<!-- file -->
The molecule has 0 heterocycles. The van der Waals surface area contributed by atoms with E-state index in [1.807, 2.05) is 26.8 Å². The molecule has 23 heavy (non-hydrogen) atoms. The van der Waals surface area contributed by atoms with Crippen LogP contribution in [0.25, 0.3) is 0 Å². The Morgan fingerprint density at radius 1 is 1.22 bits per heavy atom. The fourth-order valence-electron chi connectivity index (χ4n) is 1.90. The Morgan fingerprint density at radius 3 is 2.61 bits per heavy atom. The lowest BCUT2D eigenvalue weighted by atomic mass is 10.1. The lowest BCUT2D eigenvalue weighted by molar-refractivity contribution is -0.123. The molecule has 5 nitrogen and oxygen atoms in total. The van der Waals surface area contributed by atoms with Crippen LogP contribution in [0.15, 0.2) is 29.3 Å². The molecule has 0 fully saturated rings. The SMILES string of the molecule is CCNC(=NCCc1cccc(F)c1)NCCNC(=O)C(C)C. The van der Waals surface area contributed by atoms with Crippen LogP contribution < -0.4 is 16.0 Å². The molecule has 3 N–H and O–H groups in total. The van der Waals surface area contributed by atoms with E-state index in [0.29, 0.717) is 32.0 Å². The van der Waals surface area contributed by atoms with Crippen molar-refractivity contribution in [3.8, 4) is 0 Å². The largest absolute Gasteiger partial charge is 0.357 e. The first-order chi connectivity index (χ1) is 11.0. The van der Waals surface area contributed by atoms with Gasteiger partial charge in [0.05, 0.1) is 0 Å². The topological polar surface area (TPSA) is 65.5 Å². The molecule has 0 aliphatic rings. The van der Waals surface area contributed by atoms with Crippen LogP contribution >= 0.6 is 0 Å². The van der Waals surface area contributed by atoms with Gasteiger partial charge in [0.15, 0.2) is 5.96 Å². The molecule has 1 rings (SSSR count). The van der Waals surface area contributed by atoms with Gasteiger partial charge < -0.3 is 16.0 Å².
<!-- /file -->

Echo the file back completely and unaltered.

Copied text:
The molecule has 0 heterocycles. The van der Waals surface area contributed by atoms with E-state index in [1.807, 2.05) is 26.8 Å². The molecule has 23 heavy (non-hydrogen) atoms. The van der Waals surface area contributed by atoms with Crippen LogP contribution in [0.25, 0.3) is 0 Å². The Morgan fingerprint density at radius 1 is 1.22 bits per heavy atom. The fourth-order valence-electron chi connectivity index (χ4n) is 1.90. The Morgan fingerprint density at radius 3 is 2.61 bits per heavy atom. The lowest BCUT2D eigenvalue weighted by atomic mass is 10.1. The lowest BCUT2D eigenvalue weighted by molar-refractivity contribution is -0.123. The molecule has 5 nitrogen and oxygen atoms in total. The van der Waals surface area contributed by atoms with Crippen LogP contribution in [0.15, 0.2) is 29.3 Å². The molecule has 0 fully saturated rings. The SMILES string of the molecule is CCNC(=NCCc1cccc(F)c1)NCCNC(=O)C(C)C. The van der Waals surface area contributed by atoms with Crippen LogP contribution < -0.4 is 16.0 Å². The molecule has 3 N–H and O–H groups in total. The van der Waals surface area contributed by atoms with E-state index in [0.29, 0.717) is 32.0 Å². The van der Waals surface area contributed by atoms with Crippen molar-refractivity contribution in [3.8, 4) is 0 Å². The largest absolute Gasteiger partial charge is 0.357 e. The first-order chi connectivity index (χ1) is 11.0. The van der Waals surface area contributed by atoms with Gasteiger partial charge in [0.05, 0.1) is 0 Å². The topological polar surface area (TPSA) is 65.5 Å². The molecule has 0 aliphatic rings. The van der Waals surface area contributed by atoms with Crippen LogP contribution >= 0.6 is 0 Å². The van der Waals surface area contributed by atoms with Gasteiger partial charge in [0.15, 0.2) is 5.96 Å². The molecule has 1 rings (SSSR count). The van der Waals surface area contributed by atoms with Gasteiger partial charge < -0.3 is 16.0 Å².